Weblog: What do you mean the Wi-Fi doesn't work? The life of a Racing Post reporter
Wetherby washout woe
Curse the weather. After seeing the world's richest race in Dubai and the world's most famous race at Aintree I was all set for another world best today.
But heavy rain and waterlogging put paid to the world's biggest mascot race, the Mascot Gold Cup at Wetherby.
And the world's greatest challenge for a racing commentator.
Calling the Grand National without a TV monitor would have been light relief for Richard Hoiles after trying to make sense of what's going on as the 50-strong field 'dash' down the final furlong of the track, with six 'fences' to add to the confusion.
Remember, they are not wearing familiar racing colours and nor are most of them easily-recognised mascots representing football teams - recent winners include Eddie the Edgehog from Alderley Edge Hockey Club, Billy Bottle and Megumi Noodle Box - the Kauto Star of the mascot world who has won it twice.
But like Punchestown this week, Wetherby will not be beaten by a little bit of rain and the race, which raises a five-figure sum for Sue Ryder Care each year, has been rearranged for the evening meeting on May 31.
Excellent news for everyone, bar the unlucky man down to be commentating that night.
If there is anyone left around to go racing at Wetherby by then, after the course does its best to get everybody to swap Chester for Chantilly and Aintree for Auteuil.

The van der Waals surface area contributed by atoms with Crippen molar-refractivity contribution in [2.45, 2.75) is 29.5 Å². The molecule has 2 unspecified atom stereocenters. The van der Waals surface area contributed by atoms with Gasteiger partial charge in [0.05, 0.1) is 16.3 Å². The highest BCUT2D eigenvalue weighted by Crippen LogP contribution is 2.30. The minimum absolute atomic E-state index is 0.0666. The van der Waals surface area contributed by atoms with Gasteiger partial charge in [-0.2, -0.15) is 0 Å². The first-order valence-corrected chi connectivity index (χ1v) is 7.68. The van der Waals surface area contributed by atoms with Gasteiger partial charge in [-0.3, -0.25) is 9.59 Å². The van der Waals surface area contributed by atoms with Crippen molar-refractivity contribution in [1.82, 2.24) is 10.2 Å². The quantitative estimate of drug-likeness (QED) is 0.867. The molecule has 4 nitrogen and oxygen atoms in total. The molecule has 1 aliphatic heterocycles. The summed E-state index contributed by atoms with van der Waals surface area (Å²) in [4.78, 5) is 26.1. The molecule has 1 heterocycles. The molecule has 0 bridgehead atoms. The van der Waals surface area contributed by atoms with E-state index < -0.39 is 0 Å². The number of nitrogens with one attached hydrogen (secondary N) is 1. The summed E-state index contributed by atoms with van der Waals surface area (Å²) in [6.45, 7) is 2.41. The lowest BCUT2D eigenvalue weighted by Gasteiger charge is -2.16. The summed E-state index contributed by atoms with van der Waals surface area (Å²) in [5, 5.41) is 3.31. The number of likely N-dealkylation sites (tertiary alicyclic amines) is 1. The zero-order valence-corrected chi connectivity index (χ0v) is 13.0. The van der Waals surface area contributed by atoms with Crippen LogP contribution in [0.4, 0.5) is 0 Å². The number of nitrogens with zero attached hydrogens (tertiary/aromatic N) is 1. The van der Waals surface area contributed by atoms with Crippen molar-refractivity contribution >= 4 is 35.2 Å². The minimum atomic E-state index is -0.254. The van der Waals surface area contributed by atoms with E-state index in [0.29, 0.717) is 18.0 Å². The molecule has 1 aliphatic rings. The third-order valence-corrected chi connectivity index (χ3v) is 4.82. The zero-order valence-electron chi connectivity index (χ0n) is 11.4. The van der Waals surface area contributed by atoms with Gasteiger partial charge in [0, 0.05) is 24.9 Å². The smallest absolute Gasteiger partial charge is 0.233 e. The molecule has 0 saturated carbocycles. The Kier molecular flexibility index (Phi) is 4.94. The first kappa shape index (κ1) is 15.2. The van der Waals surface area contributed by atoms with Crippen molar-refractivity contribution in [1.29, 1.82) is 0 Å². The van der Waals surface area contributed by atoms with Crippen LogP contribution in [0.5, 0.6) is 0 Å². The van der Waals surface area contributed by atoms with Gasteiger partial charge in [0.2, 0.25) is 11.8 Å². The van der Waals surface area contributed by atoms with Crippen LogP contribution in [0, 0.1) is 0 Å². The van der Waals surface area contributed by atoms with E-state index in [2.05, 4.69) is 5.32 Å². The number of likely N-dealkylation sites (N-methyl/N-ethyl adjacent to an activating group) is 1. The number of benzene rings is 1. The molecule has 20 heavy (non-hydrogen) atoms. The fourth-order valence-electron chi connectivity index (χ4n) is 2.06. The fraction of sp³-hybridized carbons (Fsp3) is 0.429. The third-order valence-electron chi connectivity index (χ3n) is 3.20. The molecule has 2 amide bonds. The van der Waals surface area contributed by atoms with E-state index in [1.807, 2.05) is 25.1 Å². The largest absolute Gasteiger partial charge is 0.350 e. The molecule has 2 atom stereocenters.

It is staging a French property exhibition the weekend after next and appears desperately keen to sell the idea of moving across the Channel as the press release highlights: "A great climate, wonderful food and wine, set to a relaxed pace of life. Visitors will be surprised at how affordable it can be."
All of which will have sounded very tempting to any annual member left having to make their own entertainment on a soggy Yorkshire afternoon.
Though not necessarily to Shropshire owner/breeder Ray Bailey, whom I spoke to for an 'I Gotta Horse' feature as racing was off.
Even approaching 70 he's not one to spend the day relaxing with a Cognac and a croissant at a pavement cafe and he summed up the secret of the success he has enjoyed in business and sport as well as racing by saying: "I love work".